Ever wondered what it would be like if you took a different path in life? Ended up with someone else, pursued another career, honed another talent, or lived abroad? Exploring the theory that parallel universes do exist, and therefore the possibility of parallel lives, applying that to mental health, add in some fantasy and philosophy, along with the heavy burden of regret that comes with the overwhelming nature of the infinite possibilities our path could take in modern life, and you have The Midnight Library. A place situated between life and death where you can explore the multiple lives you are capable of, but in reality cannot possibly live, trying each one on for size. This concept is fascinating, thought provoking and incredibly relatable.
Nora Seed is 35 years old, estranged from her family and close friend, living alone, and still in the town she grew up in. Although she is full of many talents, her life just hasn’t gone as planned. We meet her one particular day that is taking an especially bad downward spiral. We know that Nora suffers from situational depression, and the combination of her current situation, alongside all of the other burdens she is carrying around, just becomes too much for her to bear and she decides to end it all. But, instead of dying, she finds herself in The Midnight Library.
Striving for a ‘perfect life’ is all too common. It is something we see reflected back at us daily on social media without any realties taken into account. It really is no surprise the mental health crisis we find ourselves in, making the exploration of what success and happiness looks like in this book very timely and important. Haig really takes into account the multifaceted nature of our personalities, which, like Nora in the book, all too often leaves us with regret about whether we should have focused on a different aspect of who we are, instead of our reality. The only problem with these ‘day dreams’ are that they never seem to reflect the imperfections that will inevitably follow from one life to the next, they might just be different ones. “Because too often our view of success is about some external bullshit idea of achievement – an Olympic medal, the ideal husband, a good salary. And we have all these metrics that we try and reach. When really success isn’t something you measure, and life isn’t a race you can win.”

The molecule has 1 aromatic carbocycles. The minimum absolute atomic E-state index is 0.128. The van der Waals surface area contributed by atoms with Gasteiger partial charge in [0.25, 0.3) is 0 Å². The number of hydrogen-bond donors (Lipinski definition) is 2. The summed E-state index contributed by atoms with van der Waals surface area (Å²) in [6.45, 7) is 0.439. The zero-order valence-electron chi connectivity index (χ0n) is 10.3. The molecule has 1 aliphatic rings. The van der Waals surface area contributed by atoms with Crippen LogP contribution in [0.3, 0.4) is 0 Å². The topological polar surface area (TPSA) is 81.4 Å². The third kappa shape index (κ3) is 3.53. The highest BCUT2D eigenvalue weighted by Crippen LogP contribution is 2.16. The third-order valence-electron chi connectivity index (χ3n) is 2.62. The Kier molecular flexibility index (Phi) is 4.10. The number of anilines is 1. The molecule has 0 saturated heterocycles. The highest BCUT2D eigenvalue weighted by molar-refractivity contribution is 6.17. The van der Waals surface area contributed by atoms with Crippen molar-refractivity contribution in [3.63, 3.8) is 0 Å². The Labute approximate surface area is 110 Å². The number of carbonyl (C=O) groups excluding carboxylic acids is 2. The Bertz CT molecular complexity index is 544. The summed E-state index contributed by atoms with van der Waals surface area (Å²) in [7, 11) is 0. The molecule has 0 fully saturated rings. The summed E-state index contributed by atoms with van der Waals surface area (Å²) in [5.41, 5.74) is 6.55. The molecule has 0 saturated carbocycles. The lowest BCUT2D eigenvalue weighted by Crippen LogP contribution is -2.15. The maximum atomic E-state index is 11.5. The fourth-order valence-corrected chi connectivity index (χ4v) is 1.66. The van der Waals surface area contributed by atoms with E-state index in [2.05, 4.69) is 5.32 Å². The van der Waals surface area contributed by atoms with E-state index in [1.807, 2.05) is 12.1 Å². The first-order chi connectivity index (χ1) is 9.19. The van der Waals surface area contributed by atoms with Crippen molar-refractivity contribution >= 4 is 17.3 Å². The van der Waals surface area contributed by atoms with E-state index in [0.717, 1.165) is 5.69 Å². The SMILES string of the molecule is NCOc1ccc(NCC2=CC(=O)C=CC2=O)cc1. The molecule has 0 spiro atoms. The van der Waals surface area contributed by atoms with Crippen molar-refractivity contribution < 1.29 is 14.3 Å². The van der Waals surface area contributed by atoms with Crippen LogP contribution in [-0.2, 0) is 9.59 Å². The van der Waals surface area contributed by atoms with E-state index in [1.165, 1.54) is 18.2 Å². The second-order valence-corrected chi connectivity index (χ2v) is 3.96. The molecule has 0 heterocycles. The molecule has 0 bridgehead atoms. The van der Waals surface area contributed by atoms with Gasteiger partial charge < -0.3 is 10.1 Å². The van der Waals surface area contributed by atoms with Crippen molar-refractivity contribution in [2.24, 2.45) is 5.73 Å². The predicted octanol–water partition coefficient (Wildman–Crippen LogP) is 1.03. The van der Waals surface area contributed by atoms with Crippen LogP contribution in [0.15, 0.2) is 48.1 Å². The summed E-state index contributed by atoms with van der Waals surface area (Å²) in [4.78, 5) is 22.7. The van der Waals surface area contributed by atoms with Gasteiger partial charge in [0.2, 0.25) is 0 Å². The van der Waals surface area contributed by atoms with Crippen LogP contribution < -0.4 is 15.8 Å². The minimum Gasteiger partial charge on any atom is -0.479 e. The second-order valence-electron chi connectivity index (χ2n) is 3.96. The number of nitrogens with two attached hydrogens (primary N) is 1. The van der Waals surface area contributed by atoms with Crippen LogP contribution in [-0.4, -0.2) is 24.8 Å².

Matt Haig is a British writer predominant for his work on mental health. In his mid twenties Haig developed a deep depression that resulted in him nearly taking his own life. Now a best selling author who claims his depression made him into a writer, he uses his darkest days to reach a wide audience through his multiple books, and also on his Instagram account, which if you aren’t already following then I suggest you do.
This book sounds like it should be heavy due to the themes of regret, depression and suicide, however it is more like a ballad sung as a pop song. The writing is light, and easily digestible. This metaphor isn’t meant in anyway to be dismissive to the very serious issues this book is exploring. It is meant instead as a compliment to Haig’s ability to write something that, just like a pop song, appeals to such a wide audience meaning the important message inside can spread far and wide. Had it been more like a ballad and it very easily could have been too heavy to absorb. I wouldn’t hesitate to recommend this book to anyone and especially to those who have enjoyed the Before the Coffee Gets Cold series. What’s also great is this book isn’t long, and can be gobbled up easily over the space of a weekend.
This book is a hug of reassurance that everyone needs. While I wont give anything away I just need to add that the ending is just wonderful, it is uplifting, positive and full of hope and left me with a great big smile on my face and a renewed sense of feeling very grateful for my own imperfect life. And who wouldn’t want to read a book that can do that?